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4. Conclusions

After preliminary tests, an ideal resin composition was established with 70 wt % of tung oil, 15 wt % of DVB, 10 wt % of ST, 3 wt % of soybean oil, and 2 wt % of BF3·OEt2. DEA and DSC experiments show that the complete polymerization of the resin is attained after heating the sample at 140 °C in a convection oven for 6 h. No significant differences have been detected between resins cured exclusively in a convection oven with or without CNTs. When CNT composites are cured under microwaves, a strong dependence of the cure with the CNT loading is observed. In order to drastically reduce cure times, an ideal microwave cure schedule was established with irradiation at 100 W for 10 min, followed by irradiation at 200 W for 10 min, and a post-cure step of 2 h 10 min at 140 °C in a convection oven. It is possible to obtain a fully cured material under microwaves by introducing 0.25 wt % of CNTs into the resin. With the data presented, it was shown that the microwave cure conditions need to be adjusted based on the desired CNT loading, or that the CNT loading needs to be adjusted in order to achieve a desired reaction time. This represents an advantage, since it allows one to easily tailor processing conditions to meet pre-specified needs. The expedited microwave cure, however, compromises the mechanical properties of the materials. Samples cured under microwaves are only slightly less cross-linked than those cured exclusively in a convection oven, and 1H NMR spectroscopy analysis of composite extracts reveals that at least some of the carbon-carbon double bonds in tung oil have reacted, most likely forming soluble oligomers.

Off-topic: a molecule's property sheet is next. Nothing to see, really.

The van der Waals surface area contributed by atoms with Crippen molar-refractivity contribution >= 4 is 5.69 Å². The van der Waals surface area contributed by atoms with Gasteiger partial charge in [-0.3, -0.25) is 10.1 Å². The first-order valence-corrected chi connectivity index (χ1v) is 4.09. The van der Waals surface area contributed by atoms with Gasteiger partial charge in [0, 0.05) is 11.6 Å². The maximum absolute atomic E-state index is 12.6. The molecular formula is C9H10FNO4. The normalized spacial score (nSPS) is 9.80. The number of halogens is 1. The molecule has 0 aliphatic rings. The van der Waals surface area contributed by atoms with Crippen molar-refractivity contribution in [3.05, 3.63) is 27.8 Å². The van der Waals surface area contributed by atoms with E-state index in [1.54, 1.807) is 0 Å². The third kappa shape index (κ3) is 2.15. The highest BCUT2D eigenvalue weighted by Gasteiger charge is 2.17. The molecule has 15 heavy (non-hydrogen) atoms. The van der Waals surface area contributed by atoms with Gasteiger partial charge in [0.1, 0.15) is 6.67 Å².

Supplementary Files

Supplementary File 1

Acknowledgments

The authors thank the College of Science and Mathematics and the Chemistry Department at Georgia Southern University for the financial support.

Author Contributions

Rafael L. Quirino conceived and designed the experiments; Brenda Beckler prepared all polymers and composites; Steven Morris performed the NMR experiments; Kyle Edwards determined the heating rates of CNTs; Amanda Payne contributed with imaging experiments and analysis; Brenda Beckler and Madeline Smith performed all mechanical testing and analyzed the corresponding data; Rafael L. Quirino contributed reagents/materials/analysis tools; Rafael L. Quirino and Madeline Smith wrote the paper.

Conflicts of Interest

The authors declare no conflict of interest.